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A night out in Dar es Salaam

Falling off the bench positioned outside the barber’s shack once was embarrassing, twice was mortifying, especially as my unreliable perch was situated on a main road along which the people of Msasani drifted to work. My fall was far from private, yet nobody made comment. Seconds later, sitting on the bench, observing the rules of balance and awaiting my shearing, I was actually rather disappointed that my peculiar presence had now been accepted to the extent that even tumbling into the dust twice was unremarkable.

Always a great believer in cheap haircuts (on account of the fact that simple is best when it comes to my tonsorial arrangement), I had found a man with electricity, clippers and a mirror, who would do his best for the sum of one thousand Tanzanian shillings, forty five pence in sterling. Along with his mirror and clippers, I had detected a nascent ambition, which I respected, and this last fact was what drew me to his door and my subsequent conflict with the bench. The barber was a young man, short and of severe expression, who possessed a defined physique not normally associated with the practitioners of his profession.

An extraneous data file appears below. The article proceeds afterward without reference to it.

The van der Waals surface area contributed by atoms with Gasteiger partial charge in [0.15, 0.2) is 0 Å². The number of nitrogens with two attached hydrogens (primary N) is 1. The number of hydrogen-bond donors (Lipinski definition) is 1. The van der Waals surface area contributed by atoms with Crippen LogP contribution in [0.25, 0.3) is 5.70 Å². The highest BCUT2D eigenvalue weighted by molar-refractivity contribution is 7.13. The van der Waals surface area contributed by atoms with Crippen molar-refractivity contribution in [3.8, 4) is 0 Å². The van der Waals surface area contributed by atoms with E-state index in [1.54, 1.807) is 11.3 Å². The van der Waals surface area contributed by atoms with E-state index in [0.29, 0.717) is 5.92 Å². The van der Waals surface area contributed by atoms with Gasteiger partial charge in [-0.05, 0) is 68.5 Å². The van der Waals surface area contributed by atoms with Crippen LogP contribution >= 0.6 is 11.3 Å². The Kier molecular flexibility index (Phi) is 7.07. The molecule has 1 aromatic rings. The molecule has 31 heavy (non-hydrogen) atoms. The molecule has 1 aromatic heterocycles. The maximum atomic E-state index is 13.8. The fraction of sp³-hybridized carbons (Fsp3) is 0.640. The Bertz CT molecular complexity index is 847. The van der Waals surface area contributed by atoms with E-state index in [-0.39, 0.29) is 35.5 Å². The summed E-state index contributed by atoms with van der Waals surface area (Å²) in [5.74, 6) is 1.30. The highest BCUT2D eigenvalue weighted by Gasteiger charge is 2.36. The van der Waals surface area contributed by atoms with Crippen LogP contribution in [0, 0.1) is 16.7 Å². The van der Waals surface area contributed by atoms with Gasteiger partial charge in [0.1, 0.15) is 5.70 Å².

With the help of painted wooden boards that surrounded the former office chair on which he motioned I should sit, he was creating his own barbershop. The legend on the street-side wall read ‘Brother Kutz’, a printed price list was tacked next to the door and inside pictures of footballers, wrestlers and rappers, cut out from a multitude of old magazines, presumably showed what potential (in the fullest sense of the word) styles were available. I got a number three buzz cut; I decided to save the dreadlocks for another day.